I'm feeling good, probably because I know I've got very little left to ride in my last PMBAR ever.  I'm hammering away... Watts is fading.

I stop.  Hand him some Gummy Tummies.  Hammer.  Repeat.

Watts tells me what I already know.

"I've reached my f--k it point."

And this is where I feel terrible.  It's my fault we're still out here.  It always is tho.  Somehow, my screw ups always seem to add that amount of time that's just outside the f--k it point.  It probably has more to do with the fact that I always tell my partner how badly I screwed up and how much potential time I added to the day.

I need to stop doing this to people, especially my little friends.

Over the top and down Clawhammer.  We come across a man walking down with two kids.  He stops us.

"Is this 477?"

"No.  It's down at the end of this road."

"How far?"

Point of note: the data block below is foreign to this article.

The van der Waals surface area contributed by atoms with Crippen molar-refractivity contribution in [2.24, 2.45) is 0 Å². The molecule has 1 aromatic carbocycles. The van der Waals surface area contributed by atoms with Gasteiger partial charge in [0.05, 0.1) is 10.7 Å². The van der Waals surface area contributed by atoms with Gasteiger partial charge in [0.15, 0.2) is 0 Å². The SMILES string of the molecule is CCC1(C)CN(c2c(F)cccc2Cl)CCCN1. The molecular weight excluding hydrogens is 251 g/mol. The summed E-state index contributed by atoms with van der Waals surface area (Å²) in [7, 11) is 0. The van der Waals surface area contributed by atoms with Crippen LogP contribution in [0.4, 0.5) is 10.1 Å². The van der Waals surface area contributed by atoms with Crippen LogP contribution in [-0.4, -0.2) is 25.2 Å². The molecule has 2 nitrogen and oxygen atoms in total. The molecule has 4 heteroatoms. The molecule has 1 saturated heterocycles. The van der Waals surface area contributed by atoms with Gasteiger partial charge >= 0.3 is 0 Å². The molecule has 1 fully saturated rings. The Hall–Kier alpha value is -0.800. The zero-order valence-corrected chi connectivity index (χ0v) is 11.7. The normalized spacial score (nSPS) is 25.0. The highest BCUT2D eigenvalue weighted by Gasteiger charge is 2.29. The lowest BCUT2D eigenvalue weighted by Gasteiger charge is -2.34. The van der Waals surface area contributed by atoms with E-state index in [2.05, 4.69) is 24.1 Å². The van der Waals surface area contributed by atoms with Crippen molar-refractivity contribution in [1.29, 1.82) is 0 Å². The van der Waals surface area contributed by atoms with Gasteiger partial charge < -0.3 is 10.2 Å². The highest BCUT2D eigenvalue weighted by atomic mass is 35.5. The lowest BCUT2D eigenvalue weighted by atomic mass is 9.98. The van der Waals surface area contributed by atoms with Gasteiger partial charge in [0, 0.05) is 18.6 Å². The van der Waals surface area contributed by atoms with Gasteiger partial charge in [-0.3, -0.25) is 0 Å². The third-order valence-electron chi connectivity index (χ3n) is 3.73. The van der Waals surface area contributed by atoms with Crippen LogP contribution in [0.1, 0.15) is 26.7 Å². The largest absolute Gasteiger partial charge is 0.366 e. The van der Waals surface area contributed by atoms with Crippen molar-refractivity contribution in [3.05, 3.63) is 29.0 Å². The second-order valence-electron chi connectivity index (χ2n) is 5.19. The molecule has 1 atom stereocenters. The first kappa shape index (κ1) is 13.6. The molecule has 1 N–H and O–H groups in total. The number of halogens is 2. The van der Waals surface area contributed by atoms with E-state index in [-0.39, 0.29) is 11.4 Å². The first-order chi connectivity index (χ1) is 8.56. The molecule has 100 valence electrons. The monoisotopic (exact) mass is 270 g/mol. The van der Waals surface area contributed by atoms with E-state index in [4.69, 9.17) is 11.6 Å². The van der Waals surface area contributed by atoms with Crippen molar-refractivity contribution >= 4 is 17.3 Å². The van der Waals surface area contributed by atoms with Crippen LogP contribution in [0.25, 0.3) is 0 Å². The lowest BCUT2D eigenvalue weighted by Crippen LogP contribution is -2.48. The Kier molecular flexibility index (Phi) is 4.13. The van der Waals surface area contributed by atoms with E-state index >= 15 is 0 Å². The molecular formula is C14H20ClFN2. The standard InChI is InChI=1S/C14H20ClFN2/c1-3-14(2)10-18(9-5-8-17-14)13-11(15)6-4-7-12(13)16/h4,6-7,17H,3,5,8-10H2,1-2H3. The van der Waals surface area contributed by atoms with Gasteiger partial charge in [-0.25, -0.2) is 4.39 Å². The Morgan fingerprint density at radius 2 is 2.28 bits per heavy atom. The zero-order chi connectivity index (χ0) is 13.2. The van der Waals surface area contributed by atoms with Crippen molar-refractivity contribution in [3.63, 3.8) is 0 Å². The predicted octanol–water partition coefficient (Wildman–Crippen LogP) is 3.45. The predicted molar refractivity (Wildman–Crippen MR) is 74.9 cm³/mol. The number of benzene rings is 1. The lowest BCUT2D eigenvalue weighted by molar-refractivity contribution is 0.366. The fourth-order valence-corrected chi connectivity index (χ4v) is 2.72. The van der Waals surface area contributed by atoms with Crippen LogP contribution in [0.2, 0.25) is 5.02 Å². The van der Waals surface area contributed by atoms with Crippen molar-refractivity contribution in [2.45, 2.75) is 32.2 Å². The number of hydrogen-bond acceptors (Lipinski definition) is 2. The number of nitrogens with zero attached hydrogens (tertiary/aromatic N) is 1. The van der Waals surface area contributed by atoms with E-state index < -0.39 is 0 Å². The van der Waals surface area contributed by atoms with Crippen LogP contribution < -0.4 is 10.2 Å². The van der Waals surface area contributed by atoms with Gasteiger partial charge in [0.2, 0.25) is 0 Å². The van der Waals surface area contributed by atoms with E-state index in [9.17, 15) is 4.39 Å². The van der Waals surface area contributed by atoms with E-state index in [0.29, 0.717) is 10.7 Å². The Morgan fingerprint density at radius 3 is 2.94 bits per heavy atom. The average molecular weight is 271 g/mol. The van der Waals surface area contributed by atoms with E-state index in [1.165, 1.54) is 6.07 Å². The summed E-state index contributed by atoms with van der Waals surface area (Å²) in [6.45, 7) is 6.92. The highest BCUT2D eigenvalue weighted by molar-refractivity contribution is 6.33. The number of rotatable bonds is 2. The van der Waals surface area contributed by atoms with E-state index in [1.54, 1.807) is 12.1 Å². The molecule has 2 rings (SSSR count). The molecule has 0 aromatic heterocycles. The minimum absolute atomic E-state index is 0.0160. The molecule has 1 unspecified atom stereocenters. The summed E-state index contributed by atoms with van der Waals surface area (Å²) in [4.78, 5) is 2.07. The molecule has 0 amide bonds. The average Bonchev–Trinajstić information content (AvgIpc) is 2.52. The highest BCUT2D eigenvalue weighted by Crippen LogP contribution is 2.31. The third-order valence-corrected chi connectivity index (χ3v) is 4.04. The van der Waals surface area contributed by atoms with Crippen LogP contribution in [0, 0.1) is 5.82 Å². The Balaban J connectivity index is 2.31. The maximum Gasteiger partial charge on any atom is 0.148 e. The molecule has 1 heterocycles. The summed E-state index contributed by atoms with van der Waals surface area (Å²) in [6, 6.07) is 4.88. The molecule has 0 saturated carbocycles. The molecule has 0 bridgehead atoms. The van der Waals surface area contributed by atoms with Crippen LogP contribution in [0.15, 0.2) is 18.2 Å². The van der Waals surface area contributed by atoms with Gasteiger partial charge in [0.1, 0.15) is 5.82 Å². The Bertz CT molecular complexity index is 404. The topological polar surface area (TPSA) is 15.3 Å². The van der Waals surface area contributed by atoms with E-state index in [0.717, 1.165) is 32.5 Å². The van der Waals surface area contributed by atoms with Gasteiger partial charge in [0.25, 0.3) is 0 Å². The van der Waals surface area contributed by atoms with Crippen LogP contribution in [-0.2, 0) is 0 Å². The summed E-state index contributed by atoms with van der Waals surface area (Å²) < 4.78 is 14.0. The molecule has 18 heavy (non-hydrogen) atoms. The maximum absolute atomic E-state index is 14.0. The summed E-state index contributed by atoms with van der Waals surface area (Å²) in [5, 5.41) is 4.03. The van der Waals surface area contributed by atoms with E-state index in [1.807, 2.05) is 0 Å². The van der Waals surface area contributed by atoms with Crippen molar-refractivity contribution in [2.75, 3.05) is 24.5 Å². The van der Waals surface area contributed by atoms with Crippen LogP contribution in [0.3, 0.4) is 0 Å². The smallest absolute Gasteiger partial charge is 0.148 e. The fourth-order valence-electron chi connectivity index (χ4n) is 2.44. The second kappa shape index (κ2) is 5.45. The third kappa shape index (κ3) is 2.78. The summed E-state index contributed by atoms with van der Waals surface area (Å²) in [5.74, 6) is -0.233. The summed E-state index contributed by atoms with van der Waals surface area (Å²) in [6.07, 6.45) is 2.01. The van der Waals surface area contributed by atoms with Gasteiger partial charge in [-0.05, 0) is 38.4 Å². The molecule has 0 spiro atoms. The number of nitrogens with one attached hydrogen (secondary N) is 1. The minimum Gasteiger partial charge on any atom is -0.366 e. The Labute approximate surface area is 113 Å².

Jeesh.  How do we tell this man who obviously did not think ahead before walking his two small'ish children up Buckhorn Gap... and who knows how he got here... how do I tell him he's miles away from 477 and probably even more miles to wherever he started?

There's nothing we could do other than give directions and say "good luck."

On to Hot Dog Gap and I try to ride at Watts's pace, chatting him up... realizing this is only slightly better for his morale than letting him suffer alone.  It's what I do tho.  The sun pops out, and I remind him that soon we will have beers and sunshine.  We reach the gap, hike up to the top of Lower Black... begin the slip and slide of death.

Watts admittedly doesn't like this kinda Pisgah, at least on a rigid single speed... which he's normally riding.  Rooty, wet, washed-out hot mess of a trail with a fair number of "oh shit" sections.  Having some idea what he's comfortable with, I descend ahead and stop when I think he needs fair warning, his brakes not quite being what they were when when started the day.

"You don't want none of this."

Watts stops, dismounts, begins to walk... and somehow he and his bike collapse as if the planet Mars landed on his head.


"I'm gonna need to walk a bit.  My knee hit something hard."